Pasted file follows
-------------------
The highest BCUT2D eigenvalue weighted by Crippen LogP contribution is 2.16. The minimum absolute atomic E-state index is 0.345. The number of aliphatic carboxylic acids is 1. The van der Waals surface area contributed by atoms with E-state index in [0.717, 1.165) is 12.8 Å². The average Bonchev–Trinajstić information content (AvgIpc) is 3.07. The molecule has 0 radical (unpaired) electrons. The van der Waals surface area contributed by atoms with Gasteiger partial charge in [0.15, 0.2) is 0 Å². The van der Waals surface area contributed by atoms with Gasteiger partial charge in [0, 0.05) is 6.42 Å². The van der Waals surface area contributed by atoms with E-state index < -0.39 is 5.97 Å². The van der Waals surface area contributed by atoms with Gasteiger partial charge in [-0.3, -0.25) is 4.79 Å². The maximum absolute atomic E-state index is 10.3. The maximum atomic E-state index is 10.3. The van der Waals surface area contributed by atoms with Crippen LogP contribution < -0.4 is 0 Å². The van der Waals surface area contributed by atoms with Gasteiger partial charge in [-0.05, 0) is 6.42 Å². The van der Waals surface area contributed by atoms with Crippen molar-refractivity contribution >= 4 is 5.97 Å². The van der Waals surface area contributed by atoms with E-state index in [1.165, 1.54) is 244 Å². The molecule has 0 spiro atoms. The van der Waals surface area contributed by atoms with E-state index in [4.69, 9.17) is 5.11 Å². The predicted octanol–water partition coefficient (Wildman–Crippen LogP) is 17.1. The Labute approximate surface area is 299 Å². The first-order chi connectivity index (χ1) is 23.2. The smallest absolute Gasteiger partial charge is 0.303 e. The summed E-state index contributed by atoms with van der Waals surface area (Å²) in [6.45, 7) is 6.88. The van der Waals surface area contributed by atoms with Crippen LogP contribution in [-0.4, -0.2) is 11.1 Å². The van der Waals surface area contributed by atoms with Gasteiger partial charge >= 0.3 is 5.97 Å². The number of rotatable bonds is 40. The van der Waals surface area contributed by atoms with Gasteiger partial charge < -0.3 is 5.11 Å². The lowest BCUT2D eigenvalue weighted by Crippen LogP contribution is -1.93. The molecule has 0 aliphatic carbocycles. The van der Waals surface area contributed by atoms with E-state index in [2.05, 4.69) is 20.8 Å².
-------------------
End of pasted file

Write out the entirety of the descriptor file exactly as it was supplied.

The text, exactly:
The highest BCUT2D eigenvalue weighted by Crippen LogP contribution is 2.16. The minimum absolute atomic E-state index is 0.345. The number of aliphatic carboxylic acids is 1. The van der Waals surface area contributed by atoms with E-state index in [0.717, 1.165) is 12.8 Å². The average Bonchev–Trinajstić information content (AvgIpc) is 3.07. The molecule has 0 radical (unpaired) electrons. The van der Waals surface area contributed by atoms with Gasteiger partial charge in [0.15, 0.2) is 0 Å². The van der Waals surface area contributed by atoms with Gasteiger partial charge in [0, 0.05) is 6.42 Å². The van der Waals surface area contributed by atoms with E-state index < -0.39 is 5.97 Å². The van der Waals surface area contributed by atoms with Gasteiger partial charge in [-0.3, -0.25) is 4.79 Å². The maximum absolute atomic E-state index is 10.3. The maximum atomic E-state index is 10.3. The van der Waals surface area contributed by atoms with Crippen LogP contribution < -0.4 is 0 Å². The van der Waals surface area contributed by atoms with Gasteiger partial charge in [-0.05, 0) is 6.42 Å². The van der Waals surface area contributed by atoms with Crippen molar-refractivity contribution >= 4 is 5.97 Å². The van der Waals surface area contributed by atoms with E-state index in [1.165, 1.54) is 244 Å². The molecule has 0 spiro atoms. The van der Waals surface area contributed by atoms with E-state index in [4.69, 9.17) is 5.11 Å². The predicted octanol–water partition coefficient (Wildman–Crippen LogP) is 17.1. The Labute approximate surface area is 299 Å². The first-order chi connectivity index (χ1) is 23.2. The smallest absolute Gasteiger partial charge is 0.303 e. The summed E-state index contributed by atoms with van der Waals surface area (Å²) in [6.45, 7) is 6.88. The van der Waals surface area contributed by atoms with Crippen LogP contribution in [-0.4, -0.2) is 11.1 Å². The van der Waals surface area contributed by atoms with Gasteiger partial charge >= 0.3 is 5.97 Å². The number of rotatable bonds is 40. The van der Waals surface area contributed by atoms with Gasteiger partial charge < -0.3 is 5.11 Å². The lowest BCUT2D eigenvalue weighted by Crippen LogP contribution is -1.93. The molecule has 0 aliphatic carbocycles. The van der Waals surface area contributed by atoms with E-state index in [2.05, 4.69) is 20.8 Å².